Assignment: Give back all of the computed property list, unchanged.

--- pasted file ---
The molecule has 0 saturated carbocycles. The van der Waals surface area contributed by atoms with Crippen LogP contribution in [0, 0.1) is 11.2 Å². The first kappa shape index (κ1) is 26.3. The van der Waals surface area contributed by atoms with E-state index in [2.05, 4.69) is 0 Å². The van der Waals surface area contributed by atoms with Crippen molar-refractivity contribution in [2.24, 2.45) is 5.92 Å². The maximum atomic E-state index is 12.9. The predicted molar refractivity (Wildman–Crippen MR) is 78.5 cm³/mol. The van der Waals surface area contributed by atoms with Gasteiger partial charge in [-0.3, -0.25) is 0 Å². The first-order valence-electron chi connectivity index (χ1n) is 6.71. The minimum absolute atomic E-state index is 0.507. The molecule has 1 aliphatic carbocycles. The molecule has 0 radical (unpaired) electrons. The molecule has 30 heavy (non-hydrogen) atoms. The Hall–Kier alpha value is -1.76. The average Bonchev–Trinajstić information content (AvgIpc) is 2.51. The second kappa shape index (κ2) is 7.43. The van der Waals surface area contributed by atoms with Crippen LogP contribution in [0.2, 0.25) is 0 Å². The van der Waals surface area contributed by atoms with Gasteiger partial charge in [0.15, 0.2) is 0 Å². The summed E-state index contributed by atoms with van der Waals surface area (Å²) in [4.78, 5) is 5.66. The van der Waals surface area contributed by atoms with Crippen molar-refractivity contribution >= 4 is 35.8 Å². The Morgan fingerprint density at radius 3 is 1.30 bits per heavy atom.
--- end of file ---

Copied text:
The molecule has 0 saturated carbocycles. The van der Waals surface area contributed by atoms with Crippen LogP contribution in [0, 0.1) is 11.2 Å². The first kappa shape index (κ1) is 26.3. The van der Waals surface area contributed by atoms with E-state index in [2.05, 4.69) is 0 Å². The van der Waals surface area contributed by atoms with Crippen molar-refractivity contribution in [2.24, 2.45) is 5.92 Å². The maximum atomic E-state index is 12.9. The predicted molar refractivity (Wildman–Crippen MR) is 78.5 cm³/mol. The van der Waals surface area contributed by atoms with Gasteiger partial charge in [-0.3, -0.25) is 0 Å². The first-order valence-electron chi connectivity index (χ1n) is 6.71. The minimum absolute atomic E-state index is 0.507. The molecule has 1 aliphatic carbocycles. The molecule has 0 radical (unpaired) electrons. The molecule has 30 heavy (non-hydrogen) atoms. The Hall–Kier alpha value is -1.76. The average Bonchev–Trinajstić information content (AvgIpc) is 2.51. The second kappa shape index (κ2) is 7.43. The van der Waals surface area contributed by atoms with Crippen LogP contribution in [0.2, 0.25) is 0 Å². The van der Waals surface area contributed by atoms with Gasteiger partial charge in [0.15, 0.2) is 0 Å². The summed E-state index contributed by atoms with van der Waals surface area (Å²) in [4.78, 5) is 5.66. The van der Waals surface area contributed by atoms with Crippen molar-refractivity contribution >= 4 is 35.8 Å². The Morgan fingerprint density at radius 3 is 1.30 bits per heavy atom.